[1891;Canadian Recensement: Dist.#158, Ste Mélanie, Joliette, Quebec. Roll: T-6398, Family No: 40.]

On 5 June, 1900 I find the family of Victor and Leontine enumerated in the census by an Alexis F. Fecteau, and living back in Lowell at 196 Perkins St. Victor who is the head, is enumerated as being 32 years of age and has a birth date of April of 1868, born in Canada-French, as are both his parents. Married 12 years, he immigrated into the United States in 1884, he's been in the states for 16 years and he is an alien. Renting his home and working as a cotton weaver, he can read and write but he can't speak English. Leontine, who is enumerated as being 32 and born in Nov of 1867 [sic], has given birth 8 times with only 5 children living. Married 12 years, this census also enumerates her as immigrating to the states in 1884. She can read, write and speak English.

Victor and Leontine now, in 1900, have five children.
  1. Rose A./daughter/w/f/Dec./1889/10/s/Mass/Can-Fr/Can/Fr/at school/10/yes/yes/no
  2. Achille/son/w/m/Dec/1890/9/s/Canada Am Cert/Can-Fr/Can-Fr/at school/10/yes/no/no
  3. Amede A./son/w/m/June/1892/s/Canada Am Cert/Can-Fr/Can-Fr/at school/9/yes/no/no
  4. Fabiola/daughter/w/f/Nov/1893/6/s/Mass/Can-Fr/Can-Fr/at school/8/no/no/no
  5. Alexis/son/w/m/Mar/1896/4/s/Mass/Can-Fr/Can/Fr
[1900; Census Place: Lowell Ward 7, Middlesex, Massachusetts; Roll  T623_661; Page: 9B; Enumeration District: 809]

Now, in 1910, I find Leontine as the head, enumerated as living at 21 Hancock Avenue in Lowell, MA. She and her brother, Louis Joseph Zenon Robillard, and his family, reside in the tenement. Leontine, a this time is enumerated as being 41 years of age and widowed. 9 children born with 5 living, she was born in Canada-French as were both her parents. Immigration year is 1894 and she speaks English. Working as a weaver in a cotton mill, she has not been out of work in the past year. She can read and write and she rents her home.

[Year: 1910; Census Place: Lowell Ward 6, Middlesex, Massachusetts; Roll  T624_600; Page: 44A; Enumeration District: 861; Image: 609]

It's funny, in an odd kind of way, that Leontine has claimed herself as being a widow in the 1910 census. Because her husband, who is clearly estranged at this time, doesn't die until 1911. Sadly, I can only surmise that they, Victor and Leontine, had some rather serious marital problems as Victor commits suicide on the 29th of June in the year 1911. Below is an article from the Lowell Sun published on the front page of the evening edition on that same day. I must note, for you dear reader, that on Victor's certificate of death it documents his birth as being in April 1870 in New York and that his burial was at St-Joseph's cemetery in Chelmsford, MA. However, when I went to go find his final resting place, the cemetery had no record of his burial. His wife, Leontine, according to burial records, was buried 1 Dec., 1911 in section J, lot 514. For a copy of Victor's certificate of death please click here, and for more information in regard to my research on the families of Victor and Leontine please contact me.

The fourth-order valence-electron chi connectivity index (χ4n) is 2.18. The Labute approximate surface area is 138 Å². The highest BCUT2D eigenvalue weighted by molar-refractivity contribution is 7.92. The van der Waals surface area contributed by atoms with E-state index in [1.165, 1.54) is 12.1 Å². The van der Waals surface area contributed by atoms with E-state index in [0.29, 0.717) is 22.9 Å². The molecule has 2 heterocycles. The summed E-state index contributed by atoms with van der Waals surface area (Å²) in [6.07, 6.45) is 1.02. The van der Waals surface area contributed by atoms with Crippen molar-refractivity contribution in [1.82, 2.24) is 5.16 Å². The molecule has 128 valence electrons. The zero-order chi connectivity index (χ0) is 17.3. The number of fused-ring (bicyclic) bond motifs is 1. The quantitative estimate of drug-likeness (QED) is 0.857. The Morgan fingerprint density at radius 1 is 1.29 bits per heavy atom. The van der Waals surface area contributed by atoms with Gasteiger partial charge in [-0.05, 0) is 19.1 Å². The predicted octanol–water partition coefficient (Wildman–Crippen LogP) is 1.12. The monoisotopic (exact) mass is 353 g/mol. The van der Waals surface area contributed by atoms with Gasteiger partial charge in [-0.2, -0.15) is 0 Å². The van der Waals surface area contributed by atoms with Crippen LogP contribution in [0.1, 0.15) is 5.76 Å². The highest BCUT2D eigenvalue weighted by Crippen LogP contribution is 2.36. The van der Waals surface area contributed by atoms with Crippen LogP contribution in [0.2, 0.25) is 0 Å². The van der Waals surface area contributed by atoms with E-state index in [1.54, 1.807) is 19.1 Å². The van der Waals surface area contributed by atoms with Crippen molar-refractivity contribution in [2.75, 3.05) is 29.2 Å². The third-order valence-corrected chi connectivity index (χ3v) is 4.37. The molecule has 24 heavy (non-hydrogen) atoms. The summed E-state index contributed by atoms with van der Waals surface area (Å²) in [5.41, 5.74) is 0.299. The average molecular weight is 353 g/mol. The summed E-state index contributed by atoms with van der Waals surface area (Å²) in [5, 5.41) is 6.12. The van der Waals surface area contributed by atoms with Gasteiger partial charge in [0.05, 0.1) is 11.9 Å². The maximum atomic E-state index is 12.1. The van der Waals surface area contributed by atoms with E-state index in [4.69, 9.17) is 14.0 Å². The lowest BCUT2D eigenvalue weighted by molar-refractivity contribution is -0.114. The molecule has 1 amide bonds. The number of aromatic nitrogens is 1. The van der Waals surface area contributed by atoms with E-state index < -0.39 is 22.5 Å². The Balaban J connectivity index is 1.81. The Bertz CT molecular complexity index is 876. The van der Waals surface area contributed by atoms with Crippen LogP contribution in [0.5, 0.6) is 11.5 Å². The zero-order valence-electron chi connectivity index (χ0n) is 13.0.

Edmond Forget Made Heroic Attempt to Rescue Drowning Man

Brooding over family troubles and in a state of temporary aberration of mind, Victor Lefebvre, aged 46 years, committed suicide this morning by drowning in the Pawtucket canal. Edmond Forget, a young man living at 230 Cheever street made an heroic effort to save the man's life, but although the drowning man was brought to the edge of the canal, he died in Forget's arms before he could be pulled to the surface.

Victor Lefebvre, who was also living apart from his for thre past four years, was employed in a mill at South Boston as weaver. According to his son Achille, he had not been feeling well for the past few weeks, and two weeks ago he came to this city for rest abd stopped with the latter at his room, 152 Ford street. For the past two or three days the boy noticed that his father was acting strangley and he did the best he could to cheer him up and bring him to his senses.

Last night the father refused to retire and did not sleep all night. At 5.30 o'clock this morning he went out and was seen running up and down Ford street several times in an excited manner. His son went after him and took him into the house. A few minutes later he went out again and at 5.45 o'clock Mrs. William Smith of 239 Cheever street saw him jump over the fence of the canal opposite James street, and then into the water. Mrs. Smith screamed and attracted the attentiopn of Mrs. Edmond Forget, a neighbor. The latter awoke her husband and Mr. Forget, jumping out of bed, slid on a pair of tights and running around the building dived into the canal.